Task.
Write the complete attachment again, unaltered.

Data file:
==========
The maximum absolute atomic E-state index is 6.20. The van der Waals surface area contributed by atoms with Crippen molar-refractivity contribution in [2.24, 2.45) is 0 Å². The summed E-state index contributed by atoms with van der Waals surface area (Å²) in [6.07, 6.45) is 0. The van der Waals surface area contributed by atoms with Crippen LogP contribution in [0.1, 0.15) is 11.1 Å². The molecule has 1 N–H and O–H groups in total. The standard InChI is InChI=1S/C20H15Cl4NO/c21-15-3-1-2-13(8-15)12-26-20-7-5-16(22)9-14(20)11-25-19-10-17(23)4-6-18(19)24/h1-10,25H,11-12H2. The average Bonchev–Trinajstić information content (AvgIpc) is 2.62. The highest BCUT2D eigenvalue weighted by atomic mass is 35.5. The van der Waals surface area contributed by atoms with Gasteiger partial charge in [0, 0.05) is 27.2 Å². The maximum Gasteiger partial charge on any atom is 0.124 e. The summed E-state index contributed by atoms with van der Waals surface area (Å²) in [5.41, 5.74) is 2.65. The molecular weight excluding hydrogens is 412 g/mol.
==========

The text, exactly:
The maximum absolute atomic E-state index is 6.20. The van der Waals surface area contributed by atoms with Crippen molar-refractivity contribution in [2.24, 2.45) is 0 Å². The summed E-state index contributed by atoms with van der Waals surface area (Å²) in [6.07, 6.45) is 0. The van der Waals surface area contributed by atoms with Crippen LogP contribution in [0.1, 0.15) is 11.1 Å². The molecule has 1 N–H and O–H groups in total. The standard InChI is InChI=1S/C20H15Cl4NO/c21-15-3-1-2-13(8-15)12-26-20-7-5-16(22)9-14(20)11-25-19-10-17(23)4-6-18(19)24/h1-10,25H,11-12H2. The average Bonchev–Trinajstić information content (AvgIpc) is 2.62. The highest BCUT2D eigenvalue weighted by atomic mass is 35.5. The van der Waals surface area contributed by atoms with Gasteiger partial charge in [0, 0.05) is 27.2 Å². The maximum Gasteiger partial charge on any atom is 0.124 e. The summed E-state index contributed by atoms with van der Waals surface area (Å²) in [5.41, 5.74) is 2.65. The molecular weight excluding hydrogens is 412 g/mol.